What makes plants grow? Several people have puzzle
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What makes plants grow? Several people have puzzled over this question. There is no one single answer to this. Several factors contribute: Tropisms, environment, hormones, biological clocks, and even humans. We are trying to determine the effects of music on plants. It takes all these combined to have a plant that actually grows and a plant that is healthy and happy in its habitat.
Hormones contribute greatly to the growth of plants. Hormones such as auxins, gibberellins, cytokinins, and inhibitors make plants start growing through stimulation, have protein synthesis, maintain growth, and also inhibit plant growth, respectively. Hormones, very simply, control the plantís instincts to grow.
Auxins accumulate in certain parts of the plant, for example the
stems grow toward the light. Auxins also make roots grow and make the veins in leaves grow. Tropisms, which are discussed later, in conjunction with auxins, make the plant grow in the proper direction.
Gibberellins are the leaves and roots that form in the baby plant seed. Gibberellins are also responsible for protein synthesis, which is the building of protein for basic life purposes. Gibberellins are used commercially to promote flowering and fruit development because of their growth stimulation.
Cytokinins are a group of natural plant chemicals found in endosperms, the nutritive tissue of embryonic seeds, and in the development of fruit. The cytokinin zeatin, in conjunction with auxins, stimulates cell division, particularly for shoot growth. Cytokinins also maintain cell growth, differentiation, and division.
Inhibitors are hormones that inhibit plant growth. Some inhibitors make the plant leaves fall off in the Autumn. Other inhibitors prevent the formation of buds in cold seasons. Ethylene makes fruit ripen which inhibits certain plants from maturing fully.
All plants need a fitting place to call home. This place is called its environment. Everyone knows that plants need suitable climate, water, and sunlight for photosynthesis in their environment.
In certain plants, shade is needed for proper growth but some light
is still needed. The length of the periods of light a plant receives also affects its growth and flourishment. Photosynthesis occurs using the suns energy to create the plants own energy. Long-day plants blossom only during the long periods of sunlight. Short-day plants bloom when the dark period is long. There are other types called day-neutral which are not affected by the duration of light.
All plants need different amounts of water. Some plants need lots of water, like the and when they grow in the wild they grow in the tropical regions of the Earth where there is an abundance of rain water. Plants like the Cacti grow only in the desert regions of the Earth where there is little rain. The pathos ivy requires only a medium amount of water.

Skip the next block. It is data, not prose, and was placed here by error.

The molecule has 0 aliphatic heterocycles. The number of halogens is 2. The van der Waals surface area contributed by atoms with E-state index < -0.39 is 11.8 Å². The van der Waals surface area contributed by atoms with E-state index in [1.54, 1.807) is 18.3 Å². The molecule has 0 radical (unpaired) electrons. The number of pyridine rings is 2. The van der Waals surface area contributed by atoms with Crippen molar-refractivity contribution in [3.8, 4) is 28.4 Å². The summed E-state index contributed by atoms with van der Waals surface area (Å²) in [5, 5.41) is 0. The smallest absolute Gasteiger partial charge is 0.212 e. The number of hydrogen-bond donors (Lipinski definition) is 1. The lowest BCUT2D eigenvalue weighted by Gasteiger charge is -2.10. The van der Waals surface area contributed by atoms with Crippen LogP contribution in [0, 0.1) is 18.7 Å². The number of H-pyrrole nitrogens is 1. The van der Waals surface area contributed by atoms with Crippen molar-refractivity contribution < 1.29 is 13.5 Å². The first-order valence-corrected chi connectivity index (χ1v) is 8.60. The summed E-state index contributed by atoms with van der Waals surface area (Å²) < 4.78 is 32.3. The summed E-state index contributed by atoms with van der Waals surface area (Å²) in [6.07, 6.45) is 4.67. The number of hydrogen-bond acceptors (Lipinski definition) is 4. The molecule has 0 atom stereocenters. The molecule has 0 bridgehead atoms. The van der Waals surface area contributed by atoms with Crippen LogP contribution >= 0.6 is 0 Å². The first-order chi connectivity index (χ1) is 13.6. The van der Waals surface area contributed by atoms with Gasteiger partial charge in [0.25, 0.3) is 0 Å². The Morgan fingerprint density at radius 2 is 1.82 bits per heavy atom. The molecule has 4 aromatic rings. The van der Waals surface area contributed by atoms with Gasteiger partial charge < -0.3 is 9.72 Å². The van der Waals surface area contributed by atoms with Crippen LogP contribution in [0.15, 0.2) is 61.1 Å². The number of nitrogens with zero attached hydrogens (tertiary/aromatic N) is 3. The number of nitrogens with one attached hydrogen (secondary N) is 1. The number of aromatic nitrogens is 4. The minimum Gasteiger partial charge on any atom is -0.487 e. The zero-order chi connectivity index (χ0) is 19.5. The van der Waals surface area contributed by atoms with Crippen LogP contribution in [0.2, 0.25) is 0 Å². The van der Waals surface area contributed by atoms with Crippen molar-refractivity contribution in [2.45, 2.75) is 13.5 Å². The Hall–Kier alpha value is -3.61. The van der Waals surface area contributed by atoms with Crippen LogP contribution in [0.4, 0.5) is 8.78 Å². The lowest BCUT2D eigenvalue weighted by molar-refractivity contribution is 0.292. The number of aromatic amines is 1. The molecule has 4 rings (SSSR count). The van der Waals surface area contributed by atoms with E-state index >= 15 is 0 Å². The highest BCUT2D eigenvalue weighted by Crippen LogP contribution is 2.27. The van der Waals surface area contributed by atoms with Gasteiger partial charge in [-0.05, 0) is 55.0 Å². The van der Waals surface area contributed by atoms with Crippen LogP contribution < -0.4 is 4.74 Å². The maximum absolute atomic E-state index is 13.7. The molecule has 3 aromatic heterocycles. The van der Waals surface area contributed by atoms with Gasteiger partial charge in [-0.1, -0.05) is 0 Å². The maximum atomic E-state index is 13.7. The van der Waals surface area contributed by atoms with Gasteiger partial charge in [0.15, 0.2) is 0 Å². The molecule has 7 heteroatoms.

The other factor is the climate. Again, the cacti needs a warm climate like the desert. The evergreen plant like firs normally grow in the tiaga regions of the Earth. The pathos ivy grows in temperate regions of the Earth. Climate is an important factor when determining plant growth.
In botany the orientation or directed movement of plants in response to an external stimulus is called a tropism. Tropisms are classified according to the nature of the stimulus: a response to light is called phototropism; a response to gravity is called a gravitropism which used to be called a geotropism.
A phototropism is a response to light so there must be a pigment
present to absorb the light. The effective light is normally from the blue region of the spectrum. The significance of phototropism to the plant is to assist in making the plant grow toward the light that it requires.
Growth movements in response to gravity are called gravitropism. Roots are gravitropic, growing in the direction of the Earth\'s gravitational field. Primary roots are more positively gravitropic than secondary roots. Shoots are negatively gravitropic, growing away from the gravitational field.
Gravitropisms are caused by different auxin concentrations, with more auxins collecting on the lower side of the shoots or roots. How higher concentrations on the lower sides of both shoots and roots produce opposite effects are not clear.
Biological clocks, physiological systems that enables organisms to live in harmony with the rhythms of nature, trigger certain cells and hormones that are crucial in the growth and development if plants. These clocks aren\'t perfect though they are necessary
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Biology, Botany, Tropism, Plant sexuality, Plant hormones, Plant physiology, Auxin, Phototropism, Cytokinin, Gravitropism, Root, Plant
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